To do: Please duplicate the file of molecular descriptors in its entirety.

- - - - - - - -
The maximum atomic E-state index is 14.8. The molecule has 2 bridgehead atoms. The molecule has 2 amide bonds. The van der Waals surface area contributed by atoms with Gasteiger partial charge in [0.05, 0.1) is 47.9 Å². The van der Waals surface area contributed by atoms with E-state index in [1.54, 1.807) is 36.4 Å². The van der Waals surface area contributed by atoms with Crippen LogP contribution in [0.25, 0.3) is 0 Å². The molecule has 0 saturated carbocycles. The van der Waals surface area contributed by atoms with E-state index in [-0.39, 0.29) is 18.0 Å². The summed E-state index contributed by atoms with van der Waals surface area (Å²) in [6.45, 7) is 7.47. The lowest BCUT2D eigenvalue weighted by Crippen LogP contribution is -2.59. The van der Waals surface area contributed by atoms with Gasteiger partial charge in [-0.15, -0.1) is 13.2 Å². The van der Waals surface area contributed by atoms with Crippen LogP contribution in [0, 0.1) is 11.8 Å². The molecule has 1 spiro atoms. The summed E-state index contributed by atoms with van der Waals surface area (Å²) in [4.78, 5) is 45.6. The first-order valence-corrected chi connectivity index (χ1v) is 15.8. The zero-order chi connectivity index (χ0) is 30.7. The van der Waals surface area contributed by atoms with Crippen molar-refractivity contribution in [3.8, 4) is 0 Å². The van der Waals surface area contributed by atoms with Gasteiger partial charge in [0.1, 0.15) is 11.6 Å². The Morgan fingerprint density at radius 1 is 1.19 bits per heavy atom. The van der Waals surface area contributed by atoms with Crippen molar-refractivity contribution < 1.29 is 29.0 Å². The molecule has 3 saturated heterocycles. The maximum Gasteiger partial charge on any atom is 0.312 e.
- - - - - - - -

The maximum atomic E-state index is 14.8. The molecule has 2 bridgehead atoms. The molecule has 2 amide bonds. The van der Waals surface area contributed by atoms with Gasteiger partial charge in [0.05, 0.1) is 47.9 Å². The van der Waals surface area contributed by atoms with E-state index in [1.54, 1.807) is 36.4 Å². The van der Waals surface area contributed by atoms with Crippen LogP contribution in [0.25, 0.3) is 0 Å². The molecule has 0 saturated carbocycles. The van der Waals surface area contributed by atoms with E-state index in [-0.39, 0.29) is 18.0 Å². The summed E-state index contributed by atoms with van der Waals surface area (Å²) in [6.45, 7) is 7.47. The lowest BCUT2D eigenvalue weighted by Crippen LogP contribution is -2.59. The van der Waals surface area contributed by atoms with Gasteiger partial charge in [-0.15, -0.1) is 13.2 Å². The van der Waals surface area contributed by atoms with Crippen LogP contribution in [0, 0.1) is 11.8 Å². The molecule has 1 spiro atoms. The summed E-state index contributed by atoms with van der Waals surface area (Å²) in [4.78, 5) is 45.6. The first-order valence-corrected chi connectivity index (χ1v) is 15.8. The zero-order chi connectivity index (χ0) is 30.7. The van der Waals surface area contributed by atoms with Crippen molar-refractivity contribution in [3.8, 4) is 0 Å². The van der Waals surface area contributed by atoms with Gasteiger partial charge in [0.1, 0.15) is 11.6 Å². The Morgan fingerprint density at radius 1 is 1.19 bits per heavy atom. The van der Waals surface area contributed by atoms with Crippen molar-refractivity contribution < 1.29 is 29.0 Å². The molecule has 3 saturated heterocycles. The maximum Gasteiger partial charge on any atom is 0.312 e.